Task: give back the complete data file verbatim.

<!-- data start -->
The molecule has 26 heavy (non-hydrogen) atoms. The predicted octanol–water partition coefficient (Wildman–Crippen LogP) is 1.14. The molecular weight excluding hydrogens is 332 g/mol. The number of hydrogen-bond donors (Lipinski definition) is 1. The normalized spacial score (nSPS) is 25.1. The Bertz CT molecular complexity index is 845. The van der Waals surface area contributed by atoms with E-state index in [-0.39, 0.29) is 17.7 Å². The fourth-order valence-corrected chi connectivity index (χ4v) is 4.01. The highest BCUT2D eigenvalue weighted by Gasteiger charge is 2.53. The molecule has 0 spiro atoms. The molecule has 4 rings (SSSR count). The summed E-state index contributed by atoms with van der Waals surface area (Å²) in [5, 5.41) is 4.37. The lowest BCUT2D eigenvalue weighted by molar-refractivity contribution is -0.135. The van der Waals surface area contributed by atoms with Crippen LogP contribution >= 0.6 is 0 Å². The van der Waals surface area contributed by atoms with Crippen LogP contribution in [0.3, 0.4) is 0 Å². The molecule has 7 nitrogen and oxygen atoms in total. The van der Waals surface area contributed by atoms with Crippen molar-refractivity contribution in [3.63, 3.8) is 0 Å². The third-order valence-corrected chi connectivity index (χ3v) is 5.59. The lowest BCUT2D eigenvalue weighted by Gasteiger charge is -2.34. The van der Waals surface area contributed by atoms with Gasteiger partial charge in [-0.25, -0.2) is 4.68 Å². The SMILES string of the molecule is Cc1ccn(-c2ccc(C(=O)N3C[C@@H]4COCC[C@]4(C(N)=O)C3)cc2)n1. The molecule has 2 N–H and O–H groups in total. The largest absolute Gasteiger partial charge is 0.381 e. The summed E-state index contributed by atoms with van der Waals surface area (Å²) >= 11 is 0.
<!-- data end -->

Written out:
The molecule has 26 heavy (non-hydrogen) atoms. The predicted octanol–water partition coefficient (Wildman–Crippen LogP) is 1.14. The molecular weight excluding hydrogens is 332 g/mol. The number of hydrogen-bond donors (Lipinski definition) is 1. The normalized spacial score (nSPS) is 25.1. The Bertz CT molecular complexity index is 845. The van der Waals surface area contributed by atoms with E-state index in [-0.39, 0.29) is 17.7 Å². The fourth-order valence-corrected chi connectivity index (χ4v) is 4.01. The highest BCUT2D eigenvalue weighted by Gasteiger charge is 2.53. The molecule has 0 spiro atoms. The molecule has 4 rings (SSSR count). The summed E-state index contributed by atoms with van der Waals surface area (Å²) in [5, 5.41) is 4.37. The lowest BCUT2D eigenvalue weighted by molar-refractivity contribution is -0.135. The van der Waals surface area contributed by atoms with Crippen LogP contribution >= 0.6 is 0 Å². The van der Waals surface area contributed by atoms with Crippen LogP contribution in [0.3, 0.4) is 0 Å². The molecule has 7 nitrogen and oxygen atoms in total. The van der Waals surface area contributed by atoms with Crippen molar-refractivity contribution in [3.63, 3.8) is 0 Å². The third-order valence-corrected chi connectivity index (χ3v) is 5.59. The lowest BCUT2D eigenvalue weighted by Gasteiger charge is -2.34. The van der Waals surface area contributed by atoms with Gasteiger partial charge in [-0.25, -0.2) is 4.68 Å². The SMILES string of the molecule is Cc1ccn(-c2ccc(C(=O)N3C[C@@H]4COCC[C@]4(C(N)=O)C3)cc2)n1. The molecule has 2 N–H and O–H groups in total. The largest absolute Gasteiger partial charge is 0.381 e. The summed E-state index contributed by atoms with van der Waals surface area (Å²) >= 11 is 0.